NO. 717: Introduced in the late 1920s, use of the #717 etching was possibly limited to vases. Unseen in this illustration is a butterfly located on the reverse side of the vase. Discontinued during the 1930s and not often seen today, #717 is known on amber, light emerald green and willow blue blanks.

WINDSOR CASTLE: This is a rarely seen etching produced for a short period of time (beginning in January 1931): and one that exhibits a great amount of detail. Shown in the 1930-34 Catalog, silver encrusted on an ebony blank, the Windsor Castle etching is also known on crystal, peach-blo, light emerald green and gold krystol blanks. Other colors are entirely possible. Use of the Windsor Castle etching was probably limited to items such as jugs, tumblers and vases.

IMPERIAL HUNT SCENE: Correctly known as Imperial Hunt Scene or etching #718, this etching was introduced in the mid-to-late 1920s and remained in the Cambridge line until sometime in the 1930s. Found on a variety of blanks in color and crystal, plain and gold encrusted. Included in the items to be found etched Imperial Hunt Scene are two full lines of stemware and dinner plates.

GOLD SCENE: Although dating to the same era as the Imperial Hunt Scene, the etching known as Golf Scene is found less frequently. Not visible in published illustrations, the design does include a gold ball in flight. Production of this etching was probably limited to use on select items such as drinking vessels and related items. Known in peach-blo, amber and light emerald green, trade journal advertisements implied this design was also available in willow blue, gold krystol and black.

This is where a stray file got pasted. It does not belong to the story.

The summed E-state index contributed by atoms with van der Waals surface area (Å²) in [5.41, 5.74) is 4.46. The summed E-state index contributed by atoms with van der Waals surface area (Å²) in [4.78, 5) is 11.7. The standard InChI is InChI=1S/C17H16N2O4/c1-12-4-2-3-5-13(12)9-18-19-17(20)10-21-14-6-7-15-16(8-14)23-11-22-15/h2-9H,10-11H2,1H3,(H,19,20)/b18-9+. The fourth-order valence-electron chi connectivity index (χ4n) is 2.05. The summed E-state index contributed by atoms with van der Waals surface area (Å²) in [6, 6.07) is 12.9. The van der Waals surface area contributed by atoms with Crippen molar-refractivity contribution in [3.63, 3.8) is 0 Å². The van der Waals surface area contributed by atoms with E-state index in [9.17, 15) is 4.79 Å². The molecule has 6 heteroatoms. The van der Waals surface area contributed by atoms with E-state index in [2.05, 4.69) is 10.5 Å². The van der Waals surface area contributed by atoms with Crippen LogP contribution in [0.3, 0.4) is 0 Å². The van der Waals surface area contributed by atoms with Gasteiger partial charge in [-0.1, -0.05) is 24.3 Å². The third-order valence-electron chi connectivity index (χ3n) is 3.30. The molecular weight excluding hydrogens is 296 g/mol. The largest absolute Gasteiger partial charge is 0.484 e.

DRAGON: The Dragon etching was in production in February 1922 and remained in the Cambridge Catalog until sometime after 1930, as it is shown on a vase in the 1930 Catalog. The Dragon etching is known on azurite, helio, primrose and ebony blanks, where it is encrusted with gold, black or red enamel and red eyes.

NO. 520: Known only as #520, this etching was in production by the fall of 1928 and may date to several years earlier. Discontinued during the 1930s, #520 will be found on complete sets of dinnerware and stemware in crystal and the colors of amber, peach-blo and light emerald green. Other colors are possible.

NO. 704: Etching #704 was introduced in the mid 1920s and remained in production until the mid-to-late 1930s. It will be found on complete sets of dinnerware and stemware as well as on miscellaneous items, in such colors as amber, peach-blo, light emerald green and crystal. Other colors cannot be ruled out.